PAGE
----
Having trouble viewing this email? Click here. Salon/Sanctuary Concerts presents... Il Dolce Suono – Ki Kolech Arev Thursday, March 12th 7pm Steph

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Salon/Sanctuary Concerts presents...

Il Dolce Suono – Ki Kolech Arev

Thursday, March 12th 7pm

Stephen Wise Free Synagogue

30 West 68th Street

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duomo florence cupola by smatsh-d3ald4l

The Duomo of Florence

The birthplace of both opera and the Renaissance, Florence was a banking center, a hub of international trade and finance from the mid thirteenth to the end of the fifteenth century. One empire aspiring to echo another, the city commissioned Brunelleschi to construct the biggest dome built since the Pantheon in ancient Rome. He experimented with a technique used by the ancient Romans but never employed since, using terra cotta bricks arranged in a herringbone pattern to equally distribute weight of the dome without any wooden framework. The harmonious proportions of the Dome inspired Guillaume Dufay to compose the famous motet Nuper Rosarum Flores, to celebrate the Duomo’s consecration.

The Duomo is dedicated to the Madonna and called Santa Maria del Fiore. Upon completion, it became the biggest ever built in the world since the Roman era. It continues to dominate the Florentine skyline and is a symbol of the city to this day. A monument that celebrates the temporal power of Renaissance Florence as much as the religious devotion of its citizens, the Duomo, consecrated in 1436 by Pope Eugenio IV, became the largest church in the world.


The interior of the Dome

Italian polyphonic music from the time of the Duomo’s construction has been likened to a “dazzling meteor,” flaming into existence then disappearing abruptly with fireworks spent. As Republican Florence rose to prominence in the middle of the 14th century, its distinct style of music and text, (Boccaccio, Soldanieri and others), compositions of Francesco Landini, Gherardello da Firenze, Don Paolo da Firenze, Laurentius da Firenze, and Jacopo da Bologna emerged as jewels of the repertoire. The Tuscan language that flourished in the poetry of this period became the modern language spoken by Italians today.

As a center of artistic patronage and philosophical and scientific inquiry, Florence became the new Athens. The indomitable presence and immense size of the Cathedral of Florence asserted Florence’s identity as the new Rome. However, and perhaps most significantly, as the largest church in Europe at the time of its completion, the Duomo turned Florence into the center of the Christian world – the new Jerusalem.


Michelangelo's David

At a time of violent anti-semitism, Old Testament imagery figured prominently in the civic identity of the Tuscan capital. A military power that saw itself as an underdog, Florence chose as its symbol not only the delicate lilly, but the feisty David. The lithe Hebrew hero who brings down the lumbering Philistine giant figured large in the iconography of Florentine art. Michelangelo’s masterpiece is only the most famous example of a long line of renditions, which includes that of Donatello, currently housed in the Bargello Museum.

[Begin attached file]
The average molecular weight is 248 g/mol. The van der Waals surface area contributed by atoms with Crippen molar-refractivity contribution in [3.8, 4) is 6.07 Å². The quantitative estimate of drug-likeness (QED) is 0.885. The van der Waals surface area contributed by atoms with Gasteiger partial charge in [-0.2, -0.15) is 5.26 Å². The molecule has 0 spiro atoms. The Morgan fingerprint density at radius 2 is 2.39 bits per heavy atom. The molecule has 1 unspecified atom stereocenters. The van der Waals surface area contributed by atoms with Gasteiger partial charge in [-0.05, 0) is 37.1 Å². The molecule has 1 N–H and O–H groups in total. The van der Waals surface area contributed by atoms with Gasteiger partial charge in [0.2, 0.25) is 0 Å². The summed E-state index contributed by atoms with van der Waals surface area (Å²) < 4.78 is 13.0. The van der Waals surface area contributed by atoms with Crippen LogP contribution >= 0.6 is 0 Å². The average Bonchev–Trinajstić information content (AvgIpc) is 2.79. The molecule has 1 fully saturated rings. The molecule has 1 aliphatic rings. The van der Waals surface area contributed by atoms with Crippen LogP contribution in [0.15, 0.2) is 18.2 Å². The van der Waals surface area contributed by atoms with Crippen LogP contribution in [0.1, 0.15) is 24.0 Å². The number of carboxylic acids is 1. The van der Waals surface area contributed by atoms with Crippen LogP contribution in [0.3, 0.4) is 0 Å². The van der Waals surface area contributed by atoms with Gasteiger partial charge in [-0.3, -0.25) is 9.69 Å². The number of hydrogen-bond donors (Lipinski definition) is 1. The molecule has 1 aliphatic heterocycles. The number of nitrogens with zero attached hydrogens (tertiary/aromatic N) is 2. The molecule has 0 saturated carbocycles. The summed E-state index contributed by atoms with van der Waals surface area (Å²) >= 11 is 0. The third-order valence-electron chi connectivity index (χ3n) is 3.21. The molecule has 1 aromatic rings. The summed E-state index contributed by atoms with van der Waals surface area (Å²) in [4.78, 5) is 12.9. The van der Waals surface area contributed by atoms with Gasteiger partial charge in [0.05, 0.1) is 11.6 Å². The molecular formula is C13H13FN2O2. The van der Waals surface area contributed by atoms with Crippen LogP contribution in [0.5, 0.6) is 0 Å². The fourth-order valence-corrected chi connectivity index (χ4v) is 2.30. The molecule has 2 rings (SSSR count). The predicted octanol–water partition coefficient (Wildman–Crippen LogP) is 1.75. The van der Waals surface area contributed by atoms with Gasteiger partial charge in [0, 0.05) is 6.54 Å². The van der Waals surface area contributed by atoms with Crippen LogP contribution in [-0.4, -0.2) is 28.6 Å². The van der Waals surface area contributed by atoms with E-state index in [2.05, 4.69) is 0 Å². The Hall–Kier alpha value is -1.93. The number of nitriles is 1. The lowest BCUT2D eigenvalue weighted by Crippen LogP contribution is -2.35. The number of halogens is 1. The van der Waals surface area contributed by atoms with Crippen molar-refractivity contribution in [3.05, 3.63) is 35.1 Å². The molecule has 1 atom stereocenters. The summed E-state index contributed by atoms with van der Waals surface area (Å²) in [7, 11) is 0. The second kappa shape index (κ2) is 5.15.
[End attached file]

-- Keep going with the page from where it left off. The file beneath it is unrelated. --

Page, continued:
Donatello's David

In the shadow of so many Davids of marble and bronze, Florentine Jews enjoyed no such enshrinement. Beyond the sparkling body of polyphony and song was a shadow world of many Jewish musicians and dance-masters who served their Christian masters while writing repertoire for their own people. Alongside the elaborate polyphonic music and flashy dances they would play, sing, dance and teach, they composed hauntingly beautiful music for the synagogue. Some of this music continues to be sung in synagogue services today, but it went virtually unheard in their own time outside of the Jewish community, even though the construction of the actual Ghetto did not take place until the 16th century.


Hebrew prayerbook from 1331

Unlike the Jewish community of Rome, whose establishment predates Christianity and is neither Ashkenazi nor Sephardic, the community of Florence is not well documented until 1437. The first Jews who came to Florence were from neighboring cities (with an "Italianic" tradition) but soon after the expulsion of Jews from Spain, a large community with a Western-Sephardic tradition (close to the tradition of other west-Spanish and Portuguese communities in the world) developed in Florence and became the largest trend-setter in music and liturgy among the Florentine Jews. They brought with them ancient melodies (probably from around the time of the non-Jewish half of our program) which one can still hear in similar versions in other Western-Sephardic communities in the world, and these melodies have gotten over the years all kinds of minor changes which have made them uniquely "Florentine" with time.


This repertoire, with its elegiac piyutim written under cover of night, continues to emerge in the light of our own time, and we lovingly share some of it with you today. As citizens of one cosmopolitan capital glancing back over our shoulder to another, with an of awe of the past and unease for the future, may we come to appreciate the impermanence of our own supremacy, and bring to light the various shadow worlds of our own making.

– Jessica Gould, Giovanni Guidetti, Corina Marti, and Doron Schleifer

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